When I first started working with my father in this business +10 years ago, he told me that the most important thing is your name. If a client could not trust an antique dealer, all the provenance and documentation of a piece is worthless. This may seem anachronistic, since instead of going into a shop, most sales are now done online but a dealer needs to stand behind their pieces regardless of how it is sold and regardless of whether their pieces are antiques, textiles or custom furniture. It is their “brand.”
But now, apparently 1stDibs, wants to take the dealer out of the equation - they have removed dealers names from the individual pages for all pieces as well as the general list-view pages. Have they assumed the responsibility to stand behind all the pieces on their website? No. Are they finding, buying and holding the inventory? No. Are they answering questions about the pieces? No. Are they designing new pieces and making them? No. Dealers are now referred to as “sellers” on their platform which may seem inconsequential, but I believe speaks volumes. 1stDibs seems to be more concerned with protecting their commissions rather than promoting a healthy design industry. To put it in perspective, you will now find it easier to know who you are buying from on Etsy than on 1stDibs.
A little background:
We have been dealers on 1stDibs since its early days in 2003. Coupled with the internet in general, it is impossible to overstate the impact it has had on the Antiques, Interior Design and Furniture trades. Whereas designers used to physically go to showrooms and galleries to “shop”, they now peruse 1stDibs, and then perhaps go to see something specific in person. It was a game changer for our industry and helped start and prolong many businesses.
Creating an online collection of the world's best dealers was huge. Users could find high quality pieces on the site bringing together clients and dealers who had never worked together or even known of each other. The art and antique trade is highly fragmented, and dealers tend to be the opposite of early adopters of technology. So, websites were not so great in the early ‘00’s (or still…). 1stDibs changed that and made it possible for a collector in the UK to find something in Florida. Huge.
More recently they also introduced an ecommerce component which has, in my opinion, been a major positive for dealers, many of whom do not have ecommerce enabled websites. Most significantly, they have become a trusted intermediary of exchange - the buyer might not be very familiar with the dealer, but they knew 1stDibs and felt more comfortable purchasing through them. Given the fragmented world of dealers, dispersed geographically but accessible online, this was a major boon to the industry and worth every penny of the commission cost.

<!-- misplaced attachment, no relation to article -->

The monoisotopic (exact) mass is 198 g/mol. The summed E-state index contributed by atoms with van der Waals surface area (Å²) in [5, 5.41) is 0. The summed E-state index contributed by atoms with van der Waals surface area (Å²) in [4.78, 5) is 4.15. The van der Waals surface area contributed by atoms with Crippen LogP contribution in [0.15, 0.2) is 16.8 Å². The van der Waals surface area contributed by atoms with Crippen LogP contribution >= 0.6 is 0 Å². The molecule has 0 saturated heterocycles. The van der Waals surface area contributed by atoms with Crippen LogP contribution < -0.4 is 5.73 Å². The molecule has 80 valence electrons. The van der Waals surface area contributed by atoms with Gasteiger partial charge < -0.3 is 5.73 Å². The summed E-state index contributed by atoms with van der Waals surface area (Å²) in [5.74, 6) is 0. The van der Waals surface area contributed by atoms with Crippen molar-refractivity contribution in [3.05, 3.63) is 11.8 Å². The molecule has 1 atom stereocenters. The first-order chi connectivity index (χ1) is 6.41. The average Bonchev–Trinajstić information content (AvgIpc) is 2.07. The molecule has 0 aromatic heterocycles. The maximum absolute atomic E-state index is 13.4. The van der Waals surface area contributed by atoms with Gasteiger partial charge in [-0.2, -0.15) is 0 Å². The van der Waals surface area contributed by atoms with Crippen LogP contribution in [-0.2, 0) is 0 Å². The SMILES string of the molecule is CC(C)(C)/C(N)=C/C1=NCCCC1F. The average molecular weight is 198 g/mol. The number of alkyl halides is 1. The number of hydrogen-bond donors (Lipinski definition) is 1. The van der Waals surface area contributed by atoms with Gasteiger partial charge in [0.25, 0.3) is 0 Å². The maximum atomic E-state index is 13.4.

When the current owners bought 1stDibs, other aspects of the platform changed as well. Dealers (“sellers”) on the site increased significantly. They expanded to hosting “sellers” for currently produced items as well as art and fashion pieces. There was now a much larger selection, but of varying quality.
The downside of the ecommerce function was that it now placed 1stDibs’ interest at odds with both dealers and clients. 1stDibs’ commission revenue is now directly related to volume of transactions, very similar to how the auction houses’ pricing evolved in the early 1980s. The volume aspect works well with their expanded number of dealers. Perhaps as a reflection of this, they have created a “highly rated seller” distinction which you will find on some dealers items (but not the name of the dealer...). This has nothing to do with the quality of the dealer, their qualifications, or their position in their speciality - it only reflects the volume of sales they generate on 1stDibs.
1stDibs also now has to“protect its commission.” Presumably to this end, a few years ago, they started controlling how clients would contact dealers. Messages via 1stDibs were anonymized and monitored - if private emails were exchanged they blocked the message - and calls via pseudo-numbers are routed through its call center in a similar fashion. Dealers were very upset about this, rightly so. It impeded the flow of information (working against efforts of trying to increase knowledge and appreciation of a craft or art) and had a "big brother" feel of a third party trying to control something beyond their purview. The latest step, of removing the dealers names from all listings, is surely towards this end as well.
So what do we do now? Frankly, I wish we didn't have to do anything. I am more than willing to pay 1stDibs its commissions on sales. But commissions on top of a monthly fee for anonymous listings? I used to be able to justify this as a marketing expense but now is it just for the privileged of being on 1stDibs? That seems hard to justify. What's the point of holding a beautiful inventory or creating wonderful pieces if we are not identified? It erodes the role of a dealer and of my business. And as a creator, it gives me great concern about the ability of knock-offs of our pieces to go unchecked. 1stDibs now becomes just a means to move inventory anonymously. We plan to bolster the ecommerce function of our own website and expand our presence on other third party sites, specifically InCollect and Dering Hall, which both seem to be more interested in promoting the trade and all its participants. Will we continue to use 1stDibs? We’ll see. We will probably change what new pieces we put up there, if anything. Hopefully something changes but it doesn't feel like it's headed in the right direction.